Water...two parts hydrogen, one part oxygen. Next to air, this element is the most essential for our survival. Whether it's from the tap or a bottle, water is not given much consideration by developed countries. Most of us take it for granted. It makes up more than two thirds of the weight of the human body, and without it, we would die in a few days. The human brain is made up of 75% water; blood is 83%; bones are 22%; the liver is 96% and lungs 86%. Total body water as a percentage of total body weight decreases progressively with increasing age. By the age of 60 years, total body water (TBW) has decreased to only 50% of total body weight in males mostly due to loss of muscle mass and an increase in adipose tissue.
A mere 2% drop in our body’s water supply can trigger signs of dehydration: fuzzy short-term memory, trouble with basic mental calculations, and difficulty focusing on smaller print, such as a computer screen. Are you having trouble reading this? Drink up! Mild dehydration is also one of the most common causes of daytime fatigue. Just a 5% drop in body fluids will cause a 25% to 30% loss of energy. An 11%+ drop in body fluids will cause death.
An estimated 75-80% of people have mild, chronic dehydration. Pretty scary statistic for a developed country, where water is readily available through the tap or bottle. Water is important to the mechanics of the human body. In fact, all the cell and organ functions made up in our entire anatomy and physiology depend on water for their functioning. Water helps keep your muscles and skin toned, assists in weight loss, transports oxygen and nutrients to cells, eliminates toxins and wastes from the body, and regulates body temperature.
Drinking refreshing, clean water plays a major role in reducing the risk of certain diseases. Drinking eight glasses of water daily can decrease the risk of colon cancer by 45%, bladder cancer by 50% and it can potentially even reduce the risk of breast cancer. Adequate water intake will help prevent headaches, constipation, and kidney damage. And those are just a few examples!
Water suppresses the appetite and helps the body metabolize stored fat. Studies have shown that a decrease in water intake causes fat deposits to increase, therefore, increasing water input reduces fat. Why? Because the kidneys need water to function properly. Without sufficient water for the kidneys, the kidneys cannot work adequately and so this affects some of the water going to the liver. One of the primary functions of the liver is metabolize fat into energy for the body. If the liver needs to do some of the work of the kidneys, the liver can not work as it should to metabolize fat and so more fat is stored in the body increasing weight and not using the fat as energy.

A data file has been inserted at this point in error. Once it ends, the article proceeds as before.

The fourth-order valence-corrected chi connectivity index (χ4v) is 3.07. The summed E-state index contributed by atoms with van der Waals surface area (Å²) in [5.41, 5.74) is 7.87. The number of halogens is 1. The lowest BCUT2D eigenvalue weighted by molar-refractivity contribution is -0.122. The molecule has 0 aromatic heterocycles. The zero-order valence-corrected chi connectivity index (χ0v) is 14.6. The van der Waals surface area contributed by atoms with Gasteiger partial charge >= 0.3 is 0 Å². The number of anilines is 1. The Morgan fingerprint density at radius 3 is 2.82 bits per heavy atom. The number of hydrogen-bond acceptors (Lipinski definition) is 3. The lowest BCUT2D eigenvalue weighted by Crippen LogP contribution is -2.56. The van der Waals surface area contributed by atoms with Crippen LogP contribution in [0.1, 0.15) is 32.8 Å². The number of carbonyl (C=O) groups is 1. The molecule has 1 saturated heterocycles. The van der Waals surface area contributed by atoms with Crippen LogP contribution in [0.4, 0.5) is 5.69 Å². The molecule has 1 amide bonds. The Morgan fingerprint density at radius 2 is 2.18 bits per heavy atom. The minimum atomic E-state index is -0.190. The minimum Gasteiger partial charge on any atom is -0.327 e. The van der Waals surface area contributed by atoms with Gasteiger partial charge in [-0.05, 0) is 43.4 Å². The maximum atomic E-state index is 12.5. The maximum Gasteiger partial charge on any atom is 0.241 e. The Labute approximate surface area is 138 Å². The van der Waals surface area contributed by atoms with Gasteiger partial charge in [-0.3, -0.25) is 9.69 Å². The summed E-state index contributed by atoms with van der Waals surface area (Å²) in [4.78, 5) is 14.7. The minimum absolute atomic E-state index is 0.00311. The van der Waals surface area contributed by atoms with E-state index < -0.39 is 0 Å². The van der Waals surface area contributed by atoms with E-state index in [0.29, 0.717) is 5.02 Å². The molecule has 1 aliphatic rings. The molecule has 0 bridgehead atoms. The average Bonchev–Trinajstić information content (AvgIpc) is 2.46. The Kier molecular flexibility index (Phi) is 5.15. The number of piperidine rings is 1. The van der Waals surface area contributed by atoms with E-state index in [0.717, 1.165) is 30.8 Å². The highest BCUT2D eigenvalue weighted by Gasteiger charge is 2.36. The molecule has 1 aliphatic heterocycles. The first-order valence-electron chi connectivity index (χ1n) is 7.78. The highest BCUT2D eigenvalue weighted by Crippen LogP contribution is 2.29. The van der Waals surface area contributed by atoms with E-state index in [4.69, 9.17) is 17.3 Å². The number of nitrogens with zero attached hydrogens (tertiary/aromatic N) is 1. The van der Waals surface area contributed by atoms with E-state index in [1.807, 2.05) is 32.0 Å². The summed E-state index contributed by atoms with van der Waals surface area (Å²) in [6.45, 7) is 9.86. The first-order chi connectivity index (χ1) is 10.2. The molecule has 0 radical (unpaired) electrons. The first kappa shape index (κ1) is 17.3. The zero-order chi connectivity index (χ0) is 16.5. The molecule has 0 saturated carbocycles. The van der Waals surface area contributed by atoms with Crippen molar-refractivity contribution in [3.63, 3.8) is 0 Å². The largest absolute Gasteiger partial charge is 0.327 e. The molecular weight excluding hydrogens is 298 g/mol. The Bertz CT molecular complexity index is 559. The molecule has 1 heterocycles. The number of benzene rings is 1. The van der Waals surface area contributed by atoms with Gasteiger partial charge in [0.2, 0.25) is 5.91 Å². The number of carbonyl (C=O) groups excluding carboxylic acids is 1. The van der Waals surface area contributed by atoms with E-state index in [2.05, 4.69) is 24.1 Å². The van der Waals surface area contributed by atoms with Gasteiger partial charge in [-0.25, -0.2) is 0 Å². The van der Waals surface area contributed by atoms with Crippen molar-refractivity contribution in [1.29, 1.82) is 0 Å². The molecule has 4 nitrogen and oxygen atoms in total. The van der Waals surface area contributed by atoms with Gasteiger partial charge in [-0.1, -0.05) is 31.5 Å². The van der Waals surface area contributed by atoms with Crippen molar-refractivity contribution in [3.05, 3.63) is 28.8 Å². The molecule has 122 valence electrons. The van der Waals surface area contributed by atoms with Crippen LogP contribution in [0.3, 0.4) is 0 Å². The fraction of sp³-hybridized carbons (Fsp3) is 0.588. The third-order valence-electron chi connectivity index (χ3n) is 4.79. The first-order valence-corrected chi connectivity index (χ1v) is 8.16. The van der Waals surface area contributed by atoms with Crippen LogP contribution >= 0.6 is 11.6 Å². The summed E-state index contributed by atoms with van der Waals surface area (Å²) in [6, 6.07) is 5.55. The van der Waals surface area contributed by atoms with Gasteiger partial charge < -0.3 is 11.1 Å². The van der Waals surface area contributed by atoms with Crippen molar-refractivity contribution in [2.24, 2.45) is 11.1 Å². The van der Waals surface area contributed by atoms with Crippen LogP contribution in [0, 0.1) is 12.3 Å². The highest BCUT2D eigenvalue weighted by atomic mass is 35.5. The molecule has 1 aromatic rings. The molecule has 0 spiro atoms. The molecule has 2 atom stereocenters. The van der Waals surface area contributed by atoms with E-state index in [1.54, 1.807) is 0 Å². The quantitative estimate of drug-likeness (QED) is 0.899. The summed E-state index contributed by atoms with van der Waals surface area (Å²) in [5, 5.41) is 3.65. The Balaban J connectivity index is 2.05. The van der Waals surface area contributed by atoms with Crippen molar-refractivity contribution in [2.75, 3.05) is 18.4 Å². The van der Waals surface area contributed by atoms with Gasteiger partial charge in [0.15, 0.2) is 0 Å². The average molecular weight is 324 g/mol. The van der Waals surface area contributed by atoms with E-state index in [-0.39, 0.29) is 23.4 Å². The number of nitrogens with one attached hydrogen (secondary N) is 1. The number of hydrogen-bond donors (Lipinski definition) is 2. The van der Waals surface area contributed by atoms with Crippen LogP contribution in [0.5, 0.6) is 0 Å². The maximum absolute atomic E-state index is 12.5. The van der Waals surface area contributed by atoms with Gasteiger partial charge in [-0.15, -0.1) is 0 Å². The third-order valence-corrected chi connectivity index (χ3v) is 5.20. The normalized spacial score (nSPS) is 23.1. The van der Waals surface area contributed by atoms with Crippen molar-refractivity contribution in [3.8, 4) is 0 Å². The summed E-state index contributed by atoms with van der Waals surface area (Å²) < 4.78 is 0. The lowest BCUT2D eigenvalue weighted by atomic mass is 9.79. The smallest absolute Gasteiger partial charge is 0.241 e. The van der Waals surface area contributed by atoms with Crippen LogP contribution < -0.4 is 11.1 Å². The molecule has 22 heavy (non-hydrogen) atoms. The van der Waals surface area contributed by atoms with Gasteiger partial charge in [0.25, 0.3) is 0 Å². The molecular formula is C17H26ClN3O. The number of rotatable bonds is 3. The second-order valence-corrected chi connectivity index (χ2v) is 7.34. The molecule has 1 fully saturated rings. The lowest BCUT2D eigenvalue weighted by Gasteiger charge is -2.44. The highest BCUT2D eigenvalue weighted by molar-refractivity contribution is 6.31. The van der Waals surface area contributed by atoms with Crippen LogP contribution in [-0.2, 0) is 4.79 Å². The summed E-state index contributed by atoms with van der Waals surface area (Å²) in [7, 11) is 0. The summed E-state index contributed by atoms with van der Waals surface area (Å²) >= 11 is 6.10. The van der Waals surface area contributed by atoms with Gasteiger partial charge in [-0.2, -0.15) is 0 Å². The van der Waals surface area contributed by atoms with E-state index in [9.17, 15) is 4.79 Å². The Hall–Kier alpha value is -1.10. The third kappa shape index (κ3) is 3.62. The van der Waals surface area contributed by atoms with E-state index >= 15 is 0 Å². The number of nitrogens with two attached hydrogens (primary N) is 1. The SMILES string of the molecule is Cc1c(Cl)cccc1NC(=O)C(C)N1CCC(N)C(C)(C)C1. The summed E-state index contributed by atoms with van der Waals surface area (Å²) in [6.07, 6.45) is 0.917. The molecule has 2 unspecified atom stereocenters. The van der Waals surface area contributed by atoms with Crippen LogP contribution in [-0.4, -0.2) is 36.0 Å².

If you are not drinking enough water your body will store as much as possible as a defence mechanism. Retained water adds to your weight. If you have a water retention problem, drink more water! It may sound crazy but once the body is trained to expect a regular supply it will store less, leading to a reduction in your weight.
Our bodies are made up of 55-70% water, but it does not replenish itself, so drinking water helps maintain that healthy balance. But even still, many will walk around dehydrated, most of the time unknowingly. That is because thirst is a poor indicator of dehydration. By the time someone gets thirsty, it is too late! Or, if one is thirsty, they may go for a beverage that does not actually replenish the body. Soft drinks may feel nice going down, but beverages with caffeine are not meant to hydrate.
Pure water is the best remedy for dehydration. While some fruit juices and green tea may account for some fluid intake, you can not rely on beverages such as coffee or alcohol. They have a mild diuretic effect, which promotes urination and therefore water loss, which ultimately defeats the purpose.
The Australian National Health and Medical Research Council (NHMRC) recommend adult males should drink a minimum of 2.6 litres, and adult women 2.1 litres per day. Of course intake needs to be increased depending on climate and exercise. The best indicator that one is drinking enough water is when urine comes out pale yellow to clear. A dark yellow colour, however, is a sign your body is dehydrated and is concentrating the urine in an effort to conserve water. This however, is not a viable indicator if you are taking Vitamin supplements that turn your urine yellow.
It is possible to measure total body water and lean mass using an accurate Bioelectrical Impedance Analysis. In this way you can tell if your water consumption is adequate.
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